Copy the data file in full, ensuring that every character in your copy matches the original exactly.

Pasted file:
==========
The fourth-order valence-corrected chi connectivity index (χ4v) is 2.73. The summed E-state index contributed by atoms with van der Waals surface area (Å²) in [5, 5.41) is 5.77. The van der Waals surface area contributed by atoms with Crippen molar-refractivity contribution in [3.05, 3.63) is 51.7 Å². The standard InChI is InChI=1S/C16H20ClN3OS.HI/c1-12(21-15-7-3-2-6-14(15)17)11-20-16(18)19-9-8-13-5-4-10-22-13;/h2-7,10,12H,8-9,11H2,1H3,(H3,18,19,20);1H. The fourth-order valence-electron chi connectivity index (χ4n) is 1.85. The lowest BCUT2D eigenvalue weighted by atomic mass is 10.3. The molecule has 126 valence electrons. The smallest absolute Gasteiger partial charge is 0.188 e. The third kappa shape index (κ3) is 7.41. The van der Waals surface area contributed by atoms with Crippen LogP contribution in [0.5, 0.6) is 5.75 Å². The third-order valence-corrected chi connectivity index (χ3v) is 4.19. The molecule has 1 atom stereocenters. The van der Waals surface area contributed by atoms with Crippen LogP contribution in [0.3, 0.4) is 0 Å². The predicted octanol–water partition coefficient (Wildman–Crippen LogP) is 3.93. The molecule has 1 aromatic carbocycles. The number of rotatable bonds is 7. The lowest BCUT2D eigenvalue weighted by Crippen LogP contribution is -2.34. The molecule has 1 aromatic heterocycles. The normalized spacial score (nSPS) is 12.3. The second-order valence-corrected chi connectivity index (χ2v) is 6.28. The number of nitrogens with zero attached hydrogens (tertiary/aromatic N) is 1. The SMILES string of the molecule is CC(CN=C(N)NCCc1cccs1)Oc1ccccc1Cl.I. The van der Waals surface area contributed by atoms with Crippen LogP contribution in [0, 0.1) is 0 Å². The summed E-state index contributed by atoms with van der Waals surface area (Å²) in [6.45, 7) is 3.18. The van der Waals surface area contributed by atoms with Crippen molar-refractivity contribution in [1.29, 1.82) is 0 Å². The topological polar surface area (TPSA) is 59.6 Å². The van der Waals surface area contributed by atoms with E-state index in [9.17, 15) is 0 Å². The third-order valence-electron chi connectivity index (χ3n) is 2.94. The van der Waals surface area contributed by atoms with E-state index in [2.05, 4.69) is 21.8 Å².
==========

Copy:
The fourth-order valence-corrected chi connectivity index (χ4v) is 2.73. The summed E-state index contributed by atoms with van der Waals surface area (Å²) in [5, 5.41) is 5.77. The van der Waals surface area contributed by atoms with Crippen molar-refractivity contribution in [3.05, 3.63) is 51.7 Å². The standard InChI is InChI=1S/C16H20ClN3OS.HI/c1-12(21-15-7-3-2-6-14(15)17)11-20-16(18)19-9-8-13-5-4-10-22-13;/h2-7,10,12H,8-9,11H2,1H3,(H3,18,19,20);1H. The fourth-order valence-electron chi connectivity index (χ4n) is 1.85. The lowest BCUT2D eigenvalue weighted by atomic mass is 10.3. The molecule has 126 valence electrons. The smallest absolute Gasteiger partial charge is 0.188 e. The third kappa shape index (κ3) is 7.41. The van der Waals surface area contributed by atoms with Crippen LogP contribution in [0.5, 0.6) is 5.75 Å². The third-order valence-corrected chi connectivity index (χ3v) is 4.19. The molecule has 1 atom stereocenters. The van der Waals surface area contributed by atoms with Crippen LogP contribution in [0.3, 0.4) is 0 Å². The predicted octanol–water partition coefficient (Wildman–Crippen LogP) is 3.93. The molecule has 1 aromatic carbocycles. The number of rotatable bonds is 7. The lowest BCUT2D eigenvalue weighted by Crippen LogP contribution is -2.34. The molecule has 1 aromatic heterocycles. The normalized spacial score (nSPS) is 12.3. The second-order valence-corrected chi connectivity index (χ2v) is 6.28. The number of nitrogens with zero attached hydrogens (tertiary/aromatic N) is 1. The SMILES string of the molecule is CC(CN=C(N)NCCc1cccs1)Oc1ccccc1Cl.I. The van der Waals surface area contributed by atoms with Crippen LogP contribution in [0, 0.1) is 0 Å². The summed E-state index contributed by atoms with van der Waals surface area (Å²) in [6.45, 7) is 3.18. The van der Waals surface area contributed by atoms with Crippen molar-refractivity contribution in [1.29, 1.82) is 0 Å². The topological polar surface area (TPSA) is 59.6 Å². The van der Waals surface area contributed by atoms with E-state index in [9.17, 15) is 0 Å². The third-order valence-electron chi connectivity index (χ3n) is 2.94. The van der Waals surface area contributed by atoms with E-state index in [2.05, 4.69) is 21.8 Å².